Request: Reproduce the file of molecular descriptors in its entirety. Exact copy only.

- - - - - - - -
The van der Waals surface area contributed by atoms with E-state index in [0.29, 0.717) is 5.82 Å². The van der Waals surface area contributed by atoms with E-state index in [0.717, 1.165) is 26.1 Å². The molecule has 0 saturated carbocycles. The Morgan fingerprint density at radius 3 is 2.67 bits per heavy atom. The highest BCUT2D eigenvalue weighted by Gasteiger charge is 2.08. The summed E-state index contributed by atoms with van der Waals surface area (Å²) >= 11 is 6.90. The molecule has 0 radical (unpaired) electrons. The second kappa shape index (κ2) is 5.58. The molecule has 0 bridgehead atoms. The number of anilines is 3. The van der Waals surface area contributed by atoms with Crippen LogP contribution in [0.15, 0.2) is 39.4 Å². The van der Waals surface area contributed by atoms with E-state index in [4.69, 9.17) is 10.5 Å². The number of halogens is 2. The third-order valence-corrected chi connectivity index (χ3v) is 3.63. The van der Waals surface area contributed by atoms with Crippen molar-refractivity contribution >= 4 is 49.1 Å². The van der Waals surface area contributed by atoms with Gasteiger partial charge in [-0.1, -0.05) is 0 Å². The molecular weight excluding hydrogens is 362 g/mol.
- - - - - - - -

The van der Waals surface area contributed by atoms with E-state index in [0.29, 0.717) is 5.82 Å². The van der Waals surface area contributed by atoms with E-state index in [0.717, 1.165) is 26.1 Å². The molecule has 0 saturated carbocycles. The Morgan fingerprint density at radius 3 is 2.67 bits per heavy atom. The highest BCUT2D eigenvalue weighted by Gasteiger charge is 2.08. The summed E-state index contributed by atoms with van der Waals surface area (Å²) >= 11 is 6.90. The molecule has 0 radical (unpaired) electrons. The second kappa shape index (κ2) is 5.58. The molecule has 0 bridgehead atoms. The number of anilines is 3. The van der Waals surface area contributed by atoms with Crippen LogP contribution in [0.15, 0.2) is 39.4 Å². The van der Waals surface area contributed by atoms with E-state index in [4.69, 9.17) is 10.5 Å². The number of halogens is 2. The third-order valence-corrected chi connectivity index (χ3v) is 3.63. The van der Waals surface area contributed by atoms with Crippen molar-refractivity contribution >= 4 is 49.1 Å². The van der Waals surface area contributed by atoms with Gasteiger partial charge in [-0.1, -0.05) is 0 Å². The molecular weight excluding hydrogens is 362 g/mol.